Fierce Fighting, Fading Hopes

LEBANON: DIPLOMATIC DEADLOCK

LEBANON remains politically deadlocked, despite an escalation in fighting between Christian-led forces and Syrian troops and their local allies. Four days of almost unremitting bombardment began Aug. 10 and continued yesterday. The fighting was the worst since Gen. Michel Aoun and his mainly Christian units of the Lebanese Army began their ``war of liberation'' on March 14 against Syria, which has 35,000 or so troops occupying two-thirds of Lebanon.

The bombardments engulfed all parts of Beirut and almost all areas of the Christian coastal and mountain enclave, as well as the surrounding Syrian-controlled mountains and the eastern Bekaa Valley. Nearly 100 people were reported killed since the shelling began five days ago.

The abrupt escalation of the shelling war spurred France to launch a multi-pronged diplomatic action aimed at halting the carnage and getting political talks under way. There were also urgent informal consultations at the UN Security Council.

The general believes that a combination of Christian military defiance on the ground and international diplomatic pressure will induce the Syrians to give way and agree to withdraw.

``The Syrians will try to destroy our will to resist, but they will make some concessions before that happens. They are not comfortable. They are threatened everywhere. They have to program their withdrawal, that's all we ask,'' General Aoun said as Syrian shells fell around his headquarters at the Lebanese presidential palace last Friday.

The general's bristly defiance, and the backing he and his Christian militia allies are getting from Iraq, seem instead to have persuaded the Syrians to dig in deeper and to step up their efforts to unseat Aoun.

A new element was added to the conflict on Sunday, when Syrian-backed forces for the first time launched a ground offensive on the Christian-held town of Souk al Gharb, in the hills 10 miles south-east of Beirut.

Christian sources conceded that the attackers managed to penetrate some positions near the town, but were driven back by a counter-offensive.

Damascus denied that its own forces were involved and described the engagement as a clash between rival Lebanese militias.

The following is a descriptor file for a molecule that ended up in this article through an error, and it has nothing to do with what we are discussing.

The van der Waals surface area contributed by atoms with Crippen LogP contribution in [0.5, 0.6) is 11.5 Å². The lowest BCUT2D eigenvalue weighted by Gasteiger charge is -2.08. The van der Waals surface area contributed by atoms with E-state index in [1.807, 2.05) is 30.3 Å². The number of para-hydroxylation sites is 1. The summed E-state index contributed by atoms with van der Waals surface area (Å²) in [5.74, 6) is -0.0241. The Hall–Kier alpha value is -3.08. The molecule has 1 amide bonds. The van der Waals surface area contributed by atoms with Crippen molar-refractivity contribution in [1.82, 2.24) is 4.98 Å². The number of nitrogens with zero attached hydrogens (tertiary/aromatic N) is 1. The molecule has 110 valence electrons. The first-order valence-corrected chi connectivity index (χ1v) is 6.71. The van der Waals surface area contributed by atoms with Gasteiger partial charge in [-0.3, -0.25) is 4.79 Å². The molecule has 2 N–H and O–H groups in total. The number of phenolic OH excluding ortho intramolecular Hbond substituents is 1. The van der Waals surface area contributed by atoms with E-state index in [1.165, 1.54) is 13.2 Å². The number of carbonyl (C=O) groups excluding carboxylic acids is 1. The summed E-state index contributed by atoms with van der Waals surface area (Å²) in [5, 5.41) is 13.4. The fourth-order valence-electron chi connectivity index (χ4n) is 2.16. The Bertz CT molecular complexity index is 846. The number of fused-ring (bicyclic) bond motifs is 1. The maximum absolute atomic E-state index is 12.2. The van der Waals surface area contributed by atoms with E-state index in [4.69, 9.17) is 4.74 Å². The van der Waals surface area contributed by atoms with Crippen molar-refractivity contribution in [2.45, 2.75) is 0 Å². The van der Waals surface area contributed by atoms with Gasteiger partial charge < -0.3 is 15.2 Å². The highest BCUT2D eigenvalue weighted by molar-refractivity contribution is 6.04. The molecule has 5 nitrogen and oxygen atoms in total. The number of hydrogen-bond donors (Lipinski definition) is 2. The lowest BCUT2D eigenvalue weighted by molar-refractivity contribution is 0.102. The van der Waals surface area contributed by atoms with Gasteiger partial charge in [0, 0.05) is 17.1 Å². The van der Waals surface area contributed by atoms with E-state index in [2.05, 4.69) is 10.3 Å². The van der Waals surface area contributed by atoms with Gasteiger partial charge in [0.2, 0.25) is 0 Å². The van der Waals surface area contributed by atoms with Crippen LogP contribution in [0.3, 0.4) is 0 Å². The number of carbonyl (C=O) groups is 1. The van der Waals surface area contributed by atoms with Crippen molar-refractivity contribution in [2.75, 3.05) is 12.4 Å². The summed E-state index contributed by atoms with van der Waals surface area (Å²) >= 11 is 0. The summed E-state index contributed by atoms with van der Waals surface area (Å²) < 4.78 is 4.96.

Whether or not Syrian troops were directly engaged in the ground attack, there can be no doubt about their logistical and artillery support for the offensive, carried out by Druze and Palestinian forces closely allied to Damascus.

Lebanese political leaders allied to Syria said the aim was to signal to the Christians that there were no ``red lines'' - in other words, that they should not count on any outside guarantees of the integrity of their enclave should Aoun's defiance continue.

After lengthy talks Sunday between Foreign Minister Farouq al-Shara and a senior French envoy, Fran,cois Scheer, Syrian officials said only that the two sides had ``exchanged views on Lebanon and agreed to continue consultations.''

Syria and its Lebanese allies have signaled clearly that they will not entertain any intervention by the Security Council while its own resolutions calling for full and unconditional Israeli withdrawal from Lebanon remain unimplemented.

Syria also insists that the withdrawal of its forces can only be discussed once the Lebanese themselves have agreed on a new power-sharing accord, and reunified their government, Army, and capital on that basis.

Aoun, however, says there can be no dialogue between the Lebanese ``in the shadow of the Syrian occupation.'' He is reported to have rejected cease-fire proposals that do not specify a timetable for Syrian withdrawal.

That is the fundamental deadlock that led the Arab Foreign Ministers in charge of the Arab League's peace initiative for Lebanon to announce on July 31 that their efforts had reached ``dead end.''

French envoys are consulting with the Arab leaders involved in the initiative, trying to assess the prospects for reviving the effort, perhaps with the addition of an international dimension.

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